What is "Quiet Quitting" and what can be done about it?
After the "Big Quit", the "Quiet Quitting" is the new Buzzword that is making social networks and the Human Resources world vibrate.
So what is this "quiet quitting" claimed by a growing number of employees? Why is it important to monitor this phenomenon? And what are the solutions to remedy "Quiet Quitting"?
To find out, read the following carefully.
What is Quiet Quitting?
In any case, this expression popularized by TikTok users in summer 2022 refers to a form of disengagement at work.
"Quiet quitting": definition
More specifically, Quiet quitting can be defined as an employee doing only what is recommended by their job description, without any additional effort.
Quiet quitters" thus scrupulously respect their work schedules and their missions, but do not get involved, refusing all tasks that exceed their attributions.
It is out of the question for them to stay late to finish a file, to do the work of an overworked colleague or to cut into their lunch break to attend a meeting.
An already widespread phenomenon
As the numerous videos posted on TikTok suggest, this desire to "do the minimum" is spreading among employees.
According to Gallup, by the second quarter of 2022, one out of every two U.S. employees will be a quiet quitter.
In France, the situation could be even more worrying. According to Gallup, in 2022, only 6% of French employees will be engaged in their work.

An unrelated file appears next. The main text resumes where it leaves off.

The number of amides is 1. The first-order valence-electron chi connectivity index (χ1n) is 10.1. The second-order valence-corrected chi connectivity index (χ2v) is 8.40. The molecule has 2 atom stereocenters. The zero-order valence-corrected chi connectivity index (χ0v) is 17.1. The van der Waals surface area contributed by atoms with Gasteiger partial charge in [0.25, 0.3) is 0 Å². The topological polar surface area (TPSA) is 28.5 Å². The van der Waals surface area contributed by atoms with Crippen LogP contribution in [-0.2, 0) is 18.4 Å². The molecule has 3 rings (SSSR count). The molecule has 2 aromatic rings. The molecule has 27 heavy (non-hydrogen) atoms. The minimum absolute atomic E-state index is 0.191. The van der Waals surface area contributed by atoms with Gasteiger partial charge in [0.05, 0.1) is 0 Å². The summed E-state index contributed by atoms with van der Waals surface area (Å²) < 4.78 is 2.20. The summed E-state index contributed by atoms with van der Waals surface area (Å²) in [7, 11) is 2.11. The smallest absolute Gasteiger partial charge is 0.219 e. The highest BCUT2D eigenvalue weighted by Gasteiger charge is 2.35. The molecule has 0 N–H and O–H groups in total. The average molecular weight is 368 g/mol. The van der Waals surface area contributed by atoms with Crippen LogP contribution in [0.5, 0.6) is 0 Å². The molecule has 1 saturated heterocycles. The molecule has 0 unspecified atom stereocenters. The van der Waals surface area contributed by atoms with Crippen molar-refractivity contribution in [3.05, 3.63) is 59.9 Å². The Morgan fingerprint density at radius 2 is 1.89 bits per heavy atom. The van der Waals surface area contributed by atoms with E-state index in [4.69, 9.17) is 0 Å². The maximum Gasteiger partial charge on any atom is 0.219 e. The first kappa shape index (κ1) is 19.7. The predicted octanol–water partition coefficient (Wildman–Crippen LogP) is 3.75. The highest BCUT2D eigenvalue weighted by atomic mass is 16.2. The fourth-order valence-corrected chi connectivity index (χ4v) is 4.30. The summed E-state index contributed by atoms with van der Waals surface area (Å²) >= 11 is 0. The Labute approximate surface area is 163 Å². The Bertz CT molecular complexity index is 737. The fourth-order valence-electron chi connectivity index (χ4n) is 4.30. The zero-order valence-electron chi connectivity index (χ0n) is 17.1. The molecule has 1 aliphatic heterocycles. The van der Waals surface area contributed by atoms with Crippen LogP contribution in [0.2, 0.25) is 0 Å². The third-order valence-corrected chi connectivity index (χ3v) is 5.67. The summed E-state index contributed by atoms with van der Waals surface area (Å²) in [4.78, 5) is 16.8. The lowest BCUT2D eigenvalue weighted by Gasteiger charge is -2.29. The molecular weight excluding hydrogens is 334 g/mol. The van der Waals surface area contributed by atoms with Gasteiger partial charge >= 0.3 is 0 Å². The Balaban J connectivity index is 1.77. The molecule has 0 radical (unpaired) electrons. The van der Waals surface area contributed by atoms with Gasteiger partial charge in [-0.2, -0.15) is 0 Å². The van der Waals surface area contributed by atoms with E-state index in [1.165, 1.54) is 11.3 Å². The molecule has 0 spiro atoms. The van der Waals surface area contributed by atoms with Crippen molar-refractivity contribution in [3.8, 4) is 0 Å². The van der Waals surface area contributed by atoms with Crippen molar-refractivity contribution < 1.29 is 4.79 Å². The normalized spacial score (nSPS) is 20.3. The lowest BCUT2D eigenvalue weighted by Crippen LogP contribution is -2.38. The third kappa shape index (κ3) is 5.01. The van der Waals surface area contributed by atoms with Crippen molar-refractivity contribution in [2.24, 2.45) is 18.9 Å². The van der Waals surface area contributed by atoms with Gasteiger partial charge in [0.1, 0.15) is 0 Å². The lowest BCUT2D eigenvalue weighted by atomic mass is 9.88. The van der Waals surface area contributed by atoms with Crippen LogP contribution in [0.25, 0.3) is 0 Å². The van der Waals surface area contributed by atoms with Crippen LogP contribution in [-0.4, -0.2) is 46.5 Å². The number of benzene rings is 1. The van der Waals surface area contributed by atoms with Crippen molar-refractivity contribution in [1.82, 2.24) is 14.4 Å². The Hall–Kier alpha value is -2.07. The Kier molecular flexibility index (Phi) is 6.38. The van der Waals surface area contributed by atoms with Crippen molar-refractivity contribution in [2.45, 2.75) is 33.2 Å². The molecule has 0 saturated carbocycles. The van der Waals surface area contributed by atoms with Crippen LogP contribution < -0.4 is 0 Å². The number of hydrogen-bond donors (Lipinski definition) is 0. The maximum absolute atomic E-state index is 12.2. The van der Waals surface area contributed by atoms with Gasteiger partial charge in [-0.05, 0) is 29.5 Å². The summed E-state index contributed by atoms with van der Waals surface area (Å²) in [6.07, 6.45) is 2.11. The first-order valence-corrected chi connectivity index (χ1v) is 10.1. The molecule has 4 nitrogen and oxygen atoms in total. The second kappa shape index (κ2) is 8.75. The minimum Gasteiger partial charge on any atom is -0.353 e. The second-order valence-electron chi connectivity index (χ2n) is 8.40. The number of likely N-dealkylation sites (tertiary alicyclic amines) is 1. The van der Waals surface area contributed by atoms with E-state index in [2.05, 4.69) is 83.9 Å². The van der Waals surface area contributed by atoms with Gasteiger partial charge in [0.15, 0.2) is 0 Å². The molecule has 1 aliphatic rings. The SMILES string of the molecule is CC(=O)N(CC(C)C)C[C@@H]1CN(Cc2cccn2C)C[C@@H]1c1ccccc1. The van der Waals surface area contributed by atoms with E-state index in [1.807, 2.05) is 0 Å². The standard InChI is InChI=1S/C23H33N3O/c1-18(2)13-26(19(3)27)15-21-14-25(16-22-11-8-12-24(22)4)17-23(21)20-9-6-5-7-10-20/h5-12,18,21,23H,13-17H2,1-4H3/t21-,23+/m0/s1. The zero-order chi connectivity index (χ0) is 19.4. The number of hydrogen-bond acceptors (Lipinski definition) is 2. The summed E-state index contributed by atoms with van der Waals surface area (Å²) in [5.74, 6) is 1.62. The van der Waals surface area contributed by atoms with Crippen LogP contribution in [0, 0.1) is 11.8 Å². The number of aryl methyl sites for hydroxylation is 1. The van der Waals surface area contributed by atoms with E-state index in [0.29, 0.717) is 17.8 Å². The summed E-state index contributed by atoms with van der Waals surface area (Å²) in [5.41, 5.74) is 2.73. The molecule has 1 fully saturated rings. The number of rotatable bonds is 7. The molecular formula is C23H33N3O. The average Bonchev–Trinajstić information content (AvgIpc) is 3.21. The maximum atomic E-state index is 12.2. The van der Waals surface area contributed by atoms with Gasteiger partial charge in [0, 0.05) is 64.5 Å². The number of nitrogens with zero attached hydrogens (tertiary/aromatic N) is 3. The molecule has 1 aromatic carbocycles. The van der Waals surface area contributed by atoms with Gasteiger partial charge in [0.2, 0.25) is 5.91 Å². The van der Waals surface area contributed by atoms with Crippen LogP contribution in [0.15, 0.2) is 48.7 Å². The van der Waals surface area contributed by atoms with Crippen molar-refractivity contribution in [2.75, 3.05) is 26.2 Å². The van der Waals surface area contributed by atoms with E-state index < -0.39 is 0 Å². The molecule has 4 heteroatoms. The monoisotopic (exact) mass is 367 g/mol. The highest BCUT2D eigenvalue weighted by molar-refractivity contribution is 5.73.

A multifactorial trend
This lack of investment and motivation is due to several factors, including:
- An increase in cases of psychological suffering with 41% of French employees in a state of psychological distress and 34% in a burn-out situation (source: Empreinte Humaine);
- Poor management practices (lack of recognition and support, excessive workload, unclear objectives, etc.) that increase the probability of "quiet quitting" among employees by a factor of 4 (source: Harvard Business Review);
- Salaries that 7 out of 10 French employees consider too low in view of the rising cost of living (source: Empreinte Humaine);
- A work-life balance that 65% of French people consider unsatisfactory (source: Robert Half) and a lack of time to disconnect attributable, in particular, to a permanently accessible digitalized work environment;
- A feeling of loss of meaning in a context of environmental and climate crisis where 57% of employees would like to contribute to the challenges of ecological and social transition (source: Audencia and Make Sense).
"Quiet quitting" is therefore a significant disengagement phenomenon that is rooted in the dysfunctions of the world of work.
What are the risks of "Quiet Quitting" for the company and its employees?
Quiet quitting is a real threat to both the company and its employees.
A decrease in productivity
Quiet quitting is characterized by a decrease in motivation, which can affect the company's capacity for innovation and productivity.
Indeed, when an employee loses their drive, they are less creative, less "forceful" and ultimately less effective.
According to a Gallup study, engaged employees are 18% more productive and 23% more profitable than disengaged employees. The latter represent a great loss of earnings for the organization.
A risk of contagion
The risk that "Quiet Quitting" poses to the company is all the more important as the disengagement of an employee can quickly spread.
And for good reason, whether they work in the same office or remotely, the colleagues of a "Quiet quitter"can be affected by the latter's low morale and lack of involvement.